After all, they always have names that evoke purity and nature.
People may prefer bottled water over tap water for a number of reasons, such as taste or convenience. However, a commonly stated reason is that they do not “trust” their tap water, so they turn to the “clean” and “purified” bottled water.
After all, bottled water always shows images of babbling brooks and sparkling springs. They often have names that evoke purity, nature, and cleanliness. Take a look at some of the most common bottled water brands: Poland Springs, Nestle Pure Life, Ice Mountain, and Fiji Natural Artesian Water. Are these bottled water brands really that “clean,” or is it just smart marketing?
What’s in the Bottle vs. What’s in the Tap
Unfortunately, it’s true that not every city in the United States has tap water that’s safe to drink. Contamination of drinking water can occur from pesticide runoff, animal waste, acid rain (caused by air pollution), hazardous waste dumpsites, and more, according to the National Ground Water Association.
However, the majority of U.S. cities do have access to safe drinking water in their taps. That doesn’t necessarily mean that your tap water doesn’t have “impurities,” but that it’s at a level that has been deemed safe.
If the thought of any impurities in your tap water has you reaching for the plastic, hang on a second: Bottled water isn’t necessarily cleaner.
The harsh truth is that many studies have recently tested what’s actually in bottled water, and it’s not exactly sparkling clean. In 2008, the Environmental Working Group conducted an analysis of 10 major bottled water brands and found at least 38 different pollutants, including disinfection byproducts that are linked to cancer and reproductive problems, a cancer-causing chemical known as bromodichloromethane, heavy metals, fertilizer residue, and pharmaceuticals like Tylenol.
Even more astounding, two of the bottled water brands were actually chemically identical to municipal tap water. In other words, they’re just tap water in a plastic bottle—and with a hefty price tag.
Plus, while municipal utilities are required to test their tap water regularly and publish the results online for their citizens to see, bottled water companies are not held to this same standard. That means you, as a consumer, have no way to check if your pricey bottled water is as pure as the label claims it is.
The Bottle Itself
You probably already know that plastic bottles add plastic to landfills and oceans. In fact, only about a third of plastic actually gets recycled, according to the EWG. The rest ends up in landfills, and 1.6 billion pounds of it end up in the seas. If you’re drinking enough bottled water to avoid dehydration, you might be contributing a few dozen plastic bottles to this problem each week.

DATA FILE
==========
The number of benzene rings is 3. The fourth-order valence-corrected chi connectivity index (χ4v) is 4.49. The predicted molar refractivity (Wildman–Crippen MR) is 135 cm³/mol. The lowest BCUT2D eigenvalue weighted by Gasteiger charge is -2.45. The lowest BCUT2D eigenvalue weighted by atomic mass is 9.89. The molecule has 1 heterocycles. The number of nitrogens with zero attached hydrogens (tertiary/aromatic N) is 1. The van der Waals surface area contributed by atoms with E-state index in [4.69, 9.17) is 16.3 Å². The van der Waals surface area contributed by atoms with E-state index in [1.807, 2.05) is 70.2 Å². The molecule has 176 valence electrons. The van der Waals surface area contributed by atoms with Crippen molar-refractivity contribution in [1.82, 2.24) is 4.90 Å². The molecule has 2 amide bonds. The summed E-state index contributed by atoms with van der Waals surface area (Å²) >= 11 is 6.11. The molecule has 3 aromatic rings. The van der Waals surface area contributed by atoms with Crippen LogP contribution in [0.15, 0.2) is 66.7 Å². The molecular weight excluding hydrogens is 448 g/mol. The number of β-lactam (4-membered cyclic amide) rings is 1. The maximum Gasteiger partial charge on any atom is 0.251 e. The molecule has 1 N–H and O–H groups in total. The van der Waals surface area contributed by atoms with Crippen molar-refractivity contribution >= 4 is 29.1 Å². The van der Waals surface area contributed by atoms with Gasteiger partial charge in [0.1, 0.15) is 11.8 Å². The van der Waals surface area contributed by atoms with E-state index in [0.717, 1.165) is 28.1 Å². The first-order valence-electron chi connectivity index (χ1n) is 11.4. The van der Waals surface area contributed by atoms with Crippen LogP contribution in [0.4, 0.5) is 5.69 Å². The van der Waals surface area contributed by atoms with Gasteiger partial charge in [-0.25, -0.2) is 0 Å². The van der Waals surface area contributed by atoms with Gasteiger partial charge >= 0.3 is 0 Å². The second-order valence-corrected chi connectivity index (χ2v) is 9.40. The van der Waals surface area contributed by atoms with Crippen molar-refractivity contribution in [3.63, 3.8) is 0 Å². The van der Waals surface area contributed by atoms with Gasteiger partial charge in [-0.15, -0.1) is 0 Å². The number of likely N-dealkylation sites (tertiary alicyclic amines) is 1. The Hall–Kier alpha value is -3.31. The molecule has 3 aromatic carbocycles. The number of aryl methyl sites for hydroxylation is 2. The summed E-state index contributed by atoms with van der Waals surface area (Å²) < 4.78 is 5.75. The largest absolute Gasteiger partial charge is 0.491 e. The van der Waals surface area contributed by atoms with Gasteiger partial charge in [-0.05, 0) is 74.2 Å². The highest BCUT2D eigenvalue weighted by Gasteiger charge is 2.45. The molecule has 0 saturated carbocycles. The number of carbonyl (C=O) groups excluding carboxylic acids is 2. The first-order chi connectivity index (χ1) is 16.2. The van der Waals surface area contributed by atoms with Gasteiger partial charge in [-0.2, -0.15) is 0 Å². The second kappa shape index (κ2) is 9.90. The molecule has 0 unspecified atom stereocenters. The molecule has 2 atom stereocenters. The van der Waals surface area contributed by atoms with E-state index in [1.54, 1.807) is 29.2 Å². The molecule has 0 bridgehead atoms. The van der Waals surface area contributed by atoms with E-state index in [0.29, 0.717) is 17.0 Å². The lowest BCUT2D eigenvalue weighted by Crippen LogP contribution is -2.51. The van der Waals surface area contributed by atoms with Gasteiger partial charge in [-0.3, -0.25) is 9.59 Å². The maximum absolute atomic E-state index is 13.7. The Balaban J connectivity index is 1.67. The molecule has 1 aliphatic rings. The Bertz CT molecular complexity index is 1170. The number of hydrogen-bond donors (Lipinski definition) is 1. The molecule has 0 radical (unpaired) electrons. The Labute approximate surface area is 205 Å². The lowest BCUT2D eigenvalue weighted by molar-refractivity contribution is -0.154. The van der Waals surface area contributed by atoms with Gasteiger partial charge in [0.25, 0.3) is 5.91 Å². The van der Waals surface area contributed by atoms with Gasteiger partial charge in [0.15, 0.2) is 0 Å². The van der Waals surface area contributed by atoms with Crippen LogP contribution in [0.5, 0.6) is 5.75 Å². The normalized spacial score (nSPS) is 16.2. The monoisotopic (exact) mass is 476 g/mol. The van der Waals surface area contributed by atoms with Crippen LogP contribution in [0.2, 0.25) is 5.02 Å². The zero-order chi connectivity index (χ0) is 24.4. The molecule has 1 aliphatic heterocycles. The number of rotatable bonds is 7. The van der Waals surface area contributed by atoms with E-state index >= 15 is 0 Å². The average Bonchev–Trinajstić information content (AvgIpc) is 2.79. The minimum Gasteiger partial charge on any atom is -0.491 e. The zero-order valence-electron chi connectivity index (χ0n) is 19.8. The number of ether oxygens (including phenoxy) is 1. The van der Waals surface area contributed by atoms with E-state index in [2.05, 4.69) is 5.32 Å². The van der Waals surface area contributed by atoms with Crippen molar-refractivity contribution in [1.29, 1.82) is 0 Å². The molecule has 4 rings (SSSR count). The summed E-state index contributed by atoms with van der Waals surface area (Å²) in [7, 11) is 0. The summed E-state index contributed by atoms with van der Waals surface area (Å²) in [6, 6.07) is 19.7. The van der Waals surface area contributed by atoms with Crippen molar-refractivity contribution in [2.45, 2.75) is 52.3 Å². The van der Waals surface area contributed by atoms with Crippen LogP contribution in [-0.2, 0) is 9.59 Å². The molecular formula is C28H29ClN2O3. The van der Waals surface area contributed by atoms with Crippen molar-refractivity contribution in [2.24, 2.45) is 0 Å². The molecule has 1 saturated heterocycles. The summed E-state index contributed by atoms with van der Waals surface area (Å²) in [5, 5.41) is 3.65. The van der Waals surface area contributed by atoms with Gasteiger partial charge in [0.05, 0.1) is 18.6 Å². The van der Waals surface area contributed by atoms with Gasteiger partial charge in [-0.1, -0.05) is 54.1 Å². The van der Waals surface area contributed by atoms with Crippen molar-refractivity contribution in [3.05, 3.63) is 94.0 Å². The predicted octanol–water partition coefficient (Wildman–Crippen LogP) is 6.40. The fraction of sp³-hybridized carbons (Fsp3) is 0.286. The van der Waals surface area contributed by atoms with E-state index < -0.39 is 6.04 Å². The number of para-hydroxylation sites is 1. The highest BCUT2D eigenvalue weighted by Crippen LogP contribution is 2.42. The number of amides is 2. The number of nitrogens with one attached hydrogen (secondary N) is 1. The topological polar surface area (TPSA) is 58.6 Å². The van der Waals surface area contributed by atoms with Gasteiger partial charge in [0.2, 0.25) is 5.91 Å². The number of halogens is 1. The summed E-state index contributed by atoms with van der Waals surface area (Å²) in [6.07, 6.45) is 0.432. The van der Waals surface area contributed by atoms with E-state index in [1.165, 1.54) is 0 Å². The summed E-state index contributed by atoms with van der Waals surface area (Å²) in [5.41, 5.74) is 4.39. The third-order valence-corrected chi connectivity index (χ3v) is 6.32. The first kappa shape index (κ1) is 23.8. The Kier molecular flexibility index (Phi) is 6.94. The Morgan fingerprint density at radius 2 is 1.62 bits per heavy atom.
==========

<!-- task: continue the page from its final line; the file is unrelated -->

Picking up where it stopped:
But that’s not the only problem with plastic water bottles. These clear and aesthetically pleasing bottles are made from PET plastic. PET, or polyethylene terephthalate, contains chemicals that can leach into the water. These have not been studied carefully for their safety, but early research suggests these chemicals may be endocrine disruptors, meaning they may interfere with hormones in humans. Hormone disruption can affect numerous aspects of health, especially reproductive health.
For this reason, glass bottles may be slightly safer than plastic bottles—if you’re willing to pay more. This helps avoid the health risks of PET plastic, although there’s still no way of knowing the water quality inside the glass bottle.
Are There Other Options?
Tap water isn’t necessarily perfect, and being concerned about the safety of your tap water is valid (just look at Flint, MI). If you’re concerned about your tap water, but want to move away from bottled water, your best option is to try a water filter.
Sure, there are fancy and pricey filters available, but even the simplest and cheapest water filters can reduce the most common contaminants, according to the EWG. You can also be more specific in your contaminant targeting: Certain filters work against different contaminants, so check your city’s water report to see what you want to filter out.
Oh, and a bonus: Filters are much, much cheaper than bottled water, and they don’t contribute to the plastic crisis in landfills and oceans.
Speaking about water myths, here are stubborn myths about drinking water you can pour out.
Bottled water quality investigation. Environmental Working Group, 2008. (Accessed on August 7, 2019 at https://www.ewg.org/research/bottled-water-quality-investigation.)
Drinking water. Atlanta, GA: Centers for Disease Control and Prevention. (Accessed on August 7, 2019 at https://www.cdc.gov/healthywater/drinking/index.html.)
Five reasons to skip bottled water: no waste Wednesday: be part of the plastics pollution solution. Environmental Working Group, 2013. (Accessed on August 7, 2019 at https://www.ewg.org/research/ewgs-water-week/no-waste-wednesday-be-part-plastics-pollution-solution.)
Five reasons to skip bottled water: thirsty Thursday: fill up with a filter. Environmental Working Group, 2013. (Accessed on August 7, 2019 at https://www.ewg.org/research/ewgs-water-week/thirsty-thursday-fill-filter.)
Five reasons to skip bottled water: toxic Tuesday: purity not guaranteed. Environmental Working Group, 2013. (Accessed on August 7, 2019 at https://www.ewg.org/research/ewgs-water-week/toxic-tuesday-purity-not-guaranteed.)
Groundwater contamination. Lincoln, NE: National Ground Water Association. (Accessed on August 7, 2019 at https://www.groundwater.org/get-informed/groundwater/contamination.html.)
Press release — chemical additives in bottled water plastics. Environmental Working Group, 2008. (Accessed on August 7, 2019 at https://www.ewg.org/news/news-releases/2010/01/26/press-release-chemical-additives-bottled-water-plastics.)
Sax L. Polyethylene terephthalate may yield endocrine disruptors. Environ Health Perspect. 2010 Apr;118(4):445-8.